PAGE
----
Mobilizing in Punta Arenas, Chile and our departure

The FjordEco team arrived safely in Punta Arenas, Chile after several very long flights. Upon settling into Punta Arenas, the first task on the agenda was acquiring our extreme cold weather (ECW) gear issued by the United States Antarctic Program. How much gear do you need in order to work in the Antarctic? Apparently, A LOT!

ECW

An example of the minimum extreme cold weather (ECW) gear issued to us for working in various conditions on the Antarctic Peninsula.

We were issued a wide range of gear from steel-toed boots, hats, gloves to full insulated bib-overalls and the famous big red parka. Having multiple pairs of boots, gloves and all varieties of clothing for deck work or going ashore ensures that we will always have the right gear for the right job and stay warm in the cold Antarctic Peninsula weather.

As each science team arrived at the pier, they located gear which they had shipped to Punta Arenas several months in advance, and began work assembling moorings, testing gear and settling into the labs and our cabins aboard the Laurence M. Gould; our home for the next 6 weeks. Even 65 knot winds couldn’t stop us for long! After the short weather delay we were loaded to the gills with instruments, equipment, and supplies of every kind. The labs were bustling with scientists and crew gathering the final cargo and securing it for the potentially treacherous journey across the Drake Passage; known for the roughest seas in the world. The engines roared to life, the gangway lifted, lines were hoisted, a widening gap appeared between the pier and us. We’re off! The sun glistened on the water as cormorants fished and Punta Arenas disappeared in the distance. Even a group of Magellanic penguins made an (adorable) appearance! It will now take us 4 days to cross the Drake Passage and pull into port at Palmer Station, Antarctica.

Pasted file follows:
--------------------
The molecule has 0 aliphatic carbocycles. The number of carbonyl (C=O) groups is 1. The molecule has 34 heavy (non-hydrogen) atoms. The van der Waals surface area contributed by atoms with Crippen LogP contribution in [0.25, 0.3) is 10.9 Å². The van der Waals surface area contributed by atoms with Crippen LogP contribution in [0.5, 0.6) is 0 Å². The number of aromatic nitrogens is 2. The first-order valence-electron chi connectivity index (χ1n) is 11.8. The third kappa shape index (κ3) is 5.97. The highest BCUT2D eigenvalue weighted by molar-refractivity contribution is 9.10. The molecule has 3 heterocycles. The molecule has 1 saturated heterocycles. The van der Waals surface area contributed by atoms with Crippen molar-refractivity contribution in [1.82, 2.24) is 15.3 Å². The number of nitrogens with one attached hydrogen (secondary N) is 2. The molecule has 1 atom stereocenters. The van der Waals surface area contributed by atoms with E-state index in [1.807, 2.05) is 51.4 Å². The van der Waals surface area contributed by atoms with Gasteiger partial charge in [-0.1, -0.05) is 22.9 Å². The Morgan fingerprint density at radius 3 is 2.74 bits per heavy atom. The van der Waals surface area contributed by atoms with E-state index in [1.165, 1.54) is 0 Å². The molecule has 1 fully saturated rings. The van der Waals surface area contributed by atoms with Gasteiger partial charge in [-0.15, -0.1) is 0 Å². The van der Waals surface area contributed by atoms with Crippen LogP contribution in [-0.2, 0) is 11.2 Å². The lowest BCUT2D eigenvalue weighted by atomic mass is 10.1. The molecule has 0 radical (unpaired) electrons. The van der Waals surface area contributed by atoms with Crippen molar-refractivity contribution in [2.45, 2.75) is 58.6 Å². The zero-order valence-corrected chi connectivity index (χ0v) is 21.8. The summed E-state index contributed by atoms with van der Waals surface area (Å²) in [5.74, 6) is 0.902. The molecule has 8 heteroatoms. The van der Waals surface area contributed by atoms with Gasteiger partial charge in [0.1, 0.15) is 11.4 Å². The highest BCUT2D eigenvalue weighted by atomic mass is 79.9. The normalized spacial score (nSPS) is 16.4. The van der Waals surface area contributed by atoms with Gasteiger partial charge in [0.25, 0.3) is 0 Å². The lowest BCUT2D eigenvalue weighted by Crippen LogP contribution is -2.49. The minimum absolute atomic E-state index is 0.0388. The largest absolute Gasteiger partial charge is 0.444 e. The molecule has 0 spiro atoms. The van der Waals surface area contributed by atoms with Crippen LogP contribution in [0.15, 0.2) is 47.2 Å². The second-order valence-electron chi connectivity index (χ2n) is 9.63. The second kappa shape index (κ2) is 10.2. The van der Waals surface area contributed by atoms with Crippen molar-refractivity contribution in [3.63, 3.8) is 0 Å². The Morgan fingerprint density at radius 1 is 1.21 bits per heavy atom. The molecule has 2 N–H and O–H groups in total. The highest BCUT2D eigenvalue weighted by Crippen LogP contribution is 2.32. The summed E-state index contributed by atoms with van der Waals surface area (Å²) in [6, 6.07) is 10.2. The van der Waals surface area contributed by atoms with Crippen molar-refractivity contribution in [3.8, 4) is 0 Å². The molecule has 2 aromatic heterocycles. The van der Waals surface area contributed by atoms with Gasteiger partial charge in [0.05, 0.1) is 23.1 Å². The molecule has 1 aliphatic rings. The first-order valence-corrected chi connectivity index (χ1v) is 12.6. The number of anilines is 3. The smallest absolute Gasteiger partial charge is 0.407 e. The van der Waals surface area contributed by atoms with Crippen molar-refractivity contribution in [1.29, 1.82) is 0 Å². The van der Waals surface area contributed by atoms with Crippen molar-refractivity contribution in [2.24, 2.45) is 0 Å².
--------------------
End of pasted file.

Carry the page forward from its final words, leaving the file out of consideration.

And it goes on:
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The view of Punta Arenas, Chile from aboard the Laurence M. Gould as we left port.

Our vessel, the Laurence M. Gould, is an ice-reinforced, research and supply vessel operated by the Edison Chouest Co. since 1997 for the US Antarctic Program funded by the National Science Foundation 1997. This vessel is responsible for transporting gear, food, supplies, scientists and station workers between Palmer Station (located on Anvers Island along the northern Antarctic Peninsula) and Punta Arenas, Chile. In addition, it provides a platform for scientists to conduct interdisciplinary oceanographic research around the Antarctic continent, such as the FjordEco project.

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The weather in the Straits of Magellan and along the Argentine coast has been sunny and warm, reminiscent of Hawai’i! Now, as we head across the Drake Passage, we have lashed all our gear down securely, donned our seasickness patches, and prepared for rough weather. However, the forecast is good so we may dodge the storms of the Drake and be able to continue admiring the fabled albatrosses as they skim effortlessly over the swells.

Written by Amanda Ziegler.

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